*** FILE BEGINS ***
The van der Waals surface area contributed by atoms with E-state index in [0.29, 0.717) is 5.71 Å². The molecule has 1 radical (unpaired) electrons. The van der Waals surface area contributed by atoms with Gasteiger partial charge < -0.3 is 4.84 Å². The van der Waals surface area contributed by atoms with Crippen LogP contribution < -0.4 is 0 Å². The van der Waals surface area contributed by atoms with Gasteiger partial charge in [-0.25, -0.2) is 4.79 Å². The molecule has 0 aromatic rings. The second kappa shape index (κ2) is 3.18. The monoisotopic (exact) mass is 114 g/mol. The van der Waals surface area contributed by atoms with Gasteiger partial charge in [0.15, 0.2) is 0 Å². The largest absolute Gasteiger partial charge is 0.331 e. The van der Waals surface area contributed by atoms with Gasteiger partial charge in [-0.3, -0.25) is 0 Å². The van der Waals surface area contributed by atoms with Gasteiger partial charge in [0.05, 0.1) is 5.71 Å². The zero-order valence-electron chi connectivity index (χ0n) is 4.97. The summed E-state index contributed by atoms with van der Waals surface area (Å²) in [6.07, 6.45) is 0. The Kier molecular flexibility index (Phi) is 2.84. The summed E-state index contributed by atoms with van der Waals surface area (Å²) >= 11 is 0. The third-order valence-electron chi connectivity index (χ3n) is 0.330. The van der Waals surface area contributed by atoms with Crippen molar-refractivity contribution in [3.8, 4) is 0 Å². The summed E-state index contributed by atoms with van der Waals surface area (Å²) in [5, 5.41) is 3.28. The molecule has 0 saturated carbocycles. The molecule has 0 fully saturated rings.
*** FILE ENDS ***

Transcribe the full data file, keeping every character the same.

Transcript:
The van der Waals surface area contributed by atoms with E-state index in [0.29, 0.717) is 5.71 Å². The molecule has 1 radical (unpaired) electrons. The van der Waals surface area contributed by atoms with Gasteiger partial charge < -0.3 is 4.84 Å². The van der Waals surface area contributed by atoms with Crippen LogP contribution < -0.4 is 0 Å². The van der Waals surface area contributed by atoms with Gasteiger partial charge in [-0.25, -0.2) is 4.79 Å². The molecule has 0 aromatic rings. The second kappa shape index (κ2) is 3.18. The monoisotopic (exact) mass is 114 g/mol. The van der Waals surface area contributed by atoms with Gasteiger partial charge in [0.15, 0.2) is 0 Å². The largest absolute Gasteiger partial charge is 0.331 e. The van der Waals surface area contributed by atoms with Gasteiger partial charge in [-0.3, -0.25) is 0 Å². The van der Waals surface area contributed by atoms with Gasteiger partial charge in [0.05, 0.1) is 5.71 Å². The zero-order valence-electron chi connectivity index (χ0n) is 4.97. The summed E-state index contributed by atoms with van der Waals surface area (Å²) in [6.07, 6.45) is 0. The Kier molecular flexibility index (Phi) is 2.84. The summed E-state index contributed by atoms with van der Waals surface area (Å²) >= 11 is 0. The third-order valence-electron chi connectivity index (χ3n) is 0.330. The van der Waals surface area contributed by atoms with Crippen molar-refractivity contribution in [3.8, 4) is 0 Å². The summed E-state index contributed by atoms with van der Waals surface area (Å²) in [5, 5.41) is 3.28. The molecule has 0 saturated carbocycles. The molecule has 0 fully saturated rings.